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How to Invest in the Stock Market with Less Than $500

By Tom Dyson, publisher, The Palm Beach Letter
Wednesday, July 27, 2011

"I'm a college student. I want to start investing. I have $350 to start with. And I want to add $50 a month to my portfolio. What should I do?"
I get this question – or a variation of it – from a Palm Beach Letter subscriber almost every week.
The stock market is not friendly to investors with small amounts of capital. It's the fees. The cheapest brokers charge around $10 to place a trade. So if you're placing trades with less than $500, you're losing at least 2% of your money every time you buy or sell.
In today's essay, I'll show you how to invest in the stock market without paying any broker fees or commissions. The low entry price of this strategy opens up the stock market to college students, children, beginners, and anyone else who has less than $500 to invest.
The wealthy can use this technique, too. It'll save hundreds of dollars in commissions each year. But more importantly, I know of no better way to compound wealth and generate income than this strategy
Most people don't know this, but many companies sell their stock direct to investors. Instead of buying stock through a broker – as you normally would – you contact the investor relations department of the company you want to invest in.
You tell investor relations how much stock you want to buy. Then you write them a check. They send you the stock or, if you prefer, they keep it for you in a segregated account under your name. It's that simple. And you often don't pay a dime in fees.
Buying stock this way is like going to the Nike Factory Outlet to buy your sneakers instead of going to Foot Locker. You avoid paying a mark-up to the retailer – or, in this case, the stockbroker.
Financial planners call this strategy "direct investing," or DRIP investing. DRIP stands for "dividend reinvestment plan."
DRIPs have benefits besides no fees. They let you buy fractions of shares, in increments as small as $10. So you can set up a regular purchase plan that allows you to buy a little bit of stock on a set schedule.
For example, Johnson & Johnson's stock trades at $66 per share. But that doesn't stop you setting up a plan to invest $25 per month in Johnson & Johnson's DRIP.
DRIPs can also reinvest your dividends automatically, and some of them let you put their stock in your IRA, which means you don't have to pay tax on dividend income. (Some companies even offer discounts to the market price of the stock.)
Not all companies offer DRIPs. But all the highest-quality dividend-paying stocks have them, including almost all blue-chip and large-cap stocks.
For me, this is what makes this strategy so appealing. Not only is it an extremely efficient way of investing, but you'll buy stock in companies like Proctor & Gamble, Coca-Cola, Altria, 3M, and Conoco Phillips. These companies are among the strongest, most recession-resistant companies in the world, and they raise their dividends every year.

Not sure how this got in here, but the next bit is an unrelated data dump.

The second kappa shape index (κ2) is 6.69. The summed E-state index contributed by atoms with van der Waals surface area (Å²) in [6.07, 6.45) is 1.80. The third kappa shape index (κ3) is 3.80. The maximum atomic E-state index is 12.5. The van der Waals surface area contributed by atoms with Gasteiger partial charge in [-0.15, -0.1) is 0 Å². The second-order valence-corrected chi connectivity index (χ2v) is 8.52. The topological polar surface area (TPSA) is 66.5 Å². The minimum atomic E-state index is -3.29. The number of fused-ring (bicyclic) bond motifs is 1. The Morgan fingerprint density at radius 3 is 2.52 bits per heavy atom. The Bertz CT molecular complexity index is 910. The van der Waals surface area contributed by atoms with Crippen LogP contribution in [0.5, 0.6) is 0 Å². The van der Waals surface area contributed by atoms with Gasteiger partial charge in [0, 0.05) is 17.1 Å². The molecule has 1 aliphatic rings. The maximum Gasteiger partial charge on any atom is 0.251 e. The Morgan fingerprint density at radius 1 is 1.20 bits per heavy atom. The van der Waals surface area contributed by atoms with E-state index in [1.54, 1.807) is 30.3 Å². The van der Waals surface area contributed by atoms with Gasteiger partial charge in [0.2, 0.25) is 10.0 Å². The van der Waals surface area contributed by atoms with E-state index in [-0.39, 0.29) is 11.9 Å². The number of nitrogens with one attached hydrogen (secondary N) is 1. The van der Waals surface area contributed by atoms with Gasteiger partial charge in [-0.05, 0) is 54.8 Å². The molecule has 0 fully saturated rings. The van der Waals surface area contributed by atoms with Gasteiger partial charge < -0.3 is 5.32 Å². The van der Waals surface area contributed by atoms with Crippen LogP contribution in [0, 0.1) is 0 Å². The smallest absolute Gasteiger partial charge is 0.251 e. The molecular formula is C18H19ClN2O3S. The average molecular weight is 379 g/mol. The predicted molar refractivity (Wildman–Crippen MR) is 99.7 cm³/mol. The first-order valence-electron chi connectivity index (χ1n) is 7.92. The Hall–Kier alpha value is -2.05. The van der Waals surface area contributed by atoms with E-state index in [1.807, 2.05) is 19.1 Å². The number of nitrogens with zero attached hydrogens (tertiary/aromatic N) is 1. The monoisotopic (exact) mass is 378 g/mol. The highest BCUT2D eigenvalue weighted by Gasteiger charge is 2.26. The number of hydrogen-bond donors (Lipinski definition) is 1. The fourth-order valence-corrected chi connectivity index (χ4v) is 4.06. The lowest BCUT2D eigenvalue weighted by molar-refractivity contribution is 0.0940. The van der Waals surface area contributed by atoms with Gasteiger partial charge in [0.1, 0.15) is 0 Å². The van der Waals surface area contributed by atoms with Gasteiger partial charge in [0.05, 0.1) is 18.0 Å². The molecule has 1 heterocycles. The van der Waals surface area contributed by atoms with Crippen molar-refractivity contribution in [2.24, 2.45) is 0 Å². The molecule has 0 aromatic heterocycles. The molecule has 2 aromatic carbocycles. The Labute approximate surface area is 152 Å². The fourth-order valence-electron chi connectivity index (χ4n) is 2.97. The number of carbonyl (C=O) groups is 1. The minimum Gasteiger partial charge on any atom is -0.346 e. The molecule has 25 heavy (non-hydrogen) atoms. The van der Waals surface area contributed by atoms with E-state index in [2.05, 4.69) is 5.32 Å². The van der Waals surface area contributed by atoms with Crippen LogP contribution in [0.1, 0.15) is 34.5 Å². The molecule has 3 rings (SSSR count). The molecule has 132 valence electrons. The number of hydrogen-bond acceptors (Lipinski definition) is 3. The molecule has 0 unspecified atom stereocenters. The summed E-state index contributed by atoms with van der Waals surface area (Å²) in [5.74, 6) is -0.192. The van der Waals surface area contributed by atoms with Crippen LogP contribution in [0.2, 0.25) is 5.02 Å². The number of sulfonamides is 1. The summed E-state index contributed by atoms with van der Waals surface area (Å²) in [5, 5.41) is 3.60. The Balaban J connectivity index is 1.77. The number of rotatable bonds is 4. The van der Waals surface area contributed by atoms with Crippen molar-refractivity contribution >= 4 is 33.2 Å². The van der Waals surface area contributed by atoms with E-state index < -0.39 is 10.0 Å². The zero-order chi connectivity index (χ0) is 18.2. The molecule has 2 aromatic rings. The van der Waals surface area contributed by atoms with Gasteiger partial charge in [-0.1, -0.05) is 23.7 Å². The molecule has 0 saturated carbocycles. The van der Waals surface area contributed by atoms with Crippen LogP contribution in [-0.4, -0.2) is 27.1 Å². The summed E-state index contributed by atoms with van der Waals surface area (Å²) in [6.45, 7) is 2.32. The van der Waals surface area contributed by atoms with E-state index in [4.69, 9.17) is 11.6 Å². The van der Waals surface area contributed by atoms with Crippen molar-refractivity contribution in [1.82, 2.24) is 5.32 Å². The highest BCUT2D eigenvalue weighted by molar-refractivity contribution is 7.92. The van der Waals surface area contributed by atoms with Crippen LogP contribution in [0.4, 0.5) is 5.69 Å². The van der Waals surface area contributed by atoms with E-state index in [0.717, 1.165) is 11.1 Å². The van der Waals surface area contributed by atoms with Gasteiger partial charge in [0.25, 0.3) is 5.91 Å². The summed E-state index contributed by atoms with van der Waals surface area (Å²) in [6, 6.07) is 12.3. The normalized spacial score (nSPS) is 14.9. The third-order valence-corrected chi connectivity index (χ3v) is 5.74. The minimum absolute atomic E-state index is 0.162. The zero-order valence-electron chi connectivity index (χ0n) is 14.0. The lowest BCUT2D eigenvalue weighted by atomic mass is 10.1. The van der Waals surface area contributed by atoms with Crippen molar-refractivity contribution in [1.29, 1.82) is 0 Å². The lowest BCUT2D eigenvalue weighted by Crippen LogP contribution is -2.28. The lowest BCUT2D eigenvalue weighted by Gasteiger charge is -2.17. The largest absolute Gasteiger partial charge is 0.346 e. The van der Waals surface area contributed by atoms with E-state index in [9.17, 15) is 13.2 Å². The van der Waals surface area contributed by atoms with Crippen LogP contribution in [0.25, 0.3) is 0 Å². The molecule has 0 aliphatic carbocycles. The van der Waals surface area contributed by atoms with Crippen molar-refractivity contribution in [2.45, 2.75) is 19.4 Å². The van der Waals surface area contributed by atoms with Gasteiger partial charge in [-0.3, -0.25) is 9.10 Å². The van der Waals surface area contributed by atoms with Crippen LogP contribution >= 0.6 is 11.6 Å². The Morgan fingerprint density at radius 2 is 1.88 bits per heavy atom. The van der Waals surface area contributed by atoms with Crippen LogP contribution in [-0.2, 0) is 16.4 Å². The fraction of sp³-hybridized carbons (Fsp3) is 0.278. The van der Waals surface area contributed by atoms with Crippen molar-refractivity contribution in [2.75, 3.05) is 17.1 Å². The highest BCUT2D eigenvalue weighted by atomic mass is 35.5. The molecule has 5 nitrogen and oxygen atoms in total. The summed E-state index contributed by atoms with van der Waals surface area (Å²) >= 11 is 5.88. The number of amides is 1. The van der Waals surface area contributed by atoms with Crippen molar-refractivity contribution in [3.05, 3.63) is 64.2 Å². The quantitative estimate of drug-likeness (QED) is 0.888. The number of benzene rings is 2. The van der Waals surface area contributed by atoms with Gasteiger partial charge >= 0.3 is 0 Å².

So with DRIPs, you can eliminate fees, invest money regularly, reinvest dividends, and put your money in the safest, most shareholder-friendly stocks in the market. Given enough time, it's the perfect recipe for compounding even a small amount of money into a fortune.
Take 3M for example. 3M, the maker of Scotch Tape and Post-It notes, is the star of the consumer-products industry. 3M is one of the strongest, safest, most profitable companies in the world.
Right now, 3M pays a 2.5% dividend. It has raised its dividend every year for the past 52 years. 3M's perpetually rising dividend makes it one of the greatest money-compounding vehicles of all time.
And through its DRIP, 3M will sell its stock to you with no fees, no matter where you live in the world, in amounts as little as $10 per transaction.
So let's assume our reader invested her $350 into 3M on January 1, 2011 using 3M's DRIP. She also signed up for automatic investments of $50 per month. We'll assume 3M continues to raise its dividend at the same rate it has raised it over the previous 10 years – 6.2% per year.
On January 1, 2030, our reader will have a position in 3M stock worth $22,009. And that's assuming 3M's stock doesn't appreciate in value at all over the next 20 years. The gains come entirely from investing a little bit every month... and reinvesting the growing dividend. It's an incredible path to wealth.
The best website for researching DRIPs is It has a free search box where you enter a ticker symbol. If the company offers a DRIP, it shows you the details of the plan.
If you don't have much capital to invest with – or you love the idea of compounding the wealth you already have – get started with direct investing.
Good investing,
Tom Dyson

Market Notes


The big number for the stock market right now is 1,363.
For the past six months or so, the benchmark S&P 500 index has drifted in a "no man's land" between the mid-1,200s and the mid-1,300s. The highest close the market managed during this time was 1,363.61 on April 29. The market has made several attempts to best this high... only to be met with waves of selling.
Despite these waves of selling, the market still sports a bullish "higher highs and higher lows" uptrend. And despite all the worries about the debt ceiling crisis, the market has climbed into the 1,340 area... just a chip shot from breaking out to a new 52-week high.
Regular DailyWealth readers know we expect the market to head higher on the back of the "Bernanke Asset Bubble." (Read Steve's commentary here.) If the S&P 500 closes above that old 1,363 high, it's a major sign this bullish stance is the correct one.

The S&P 500 approaches its old high

In The Daily Crux

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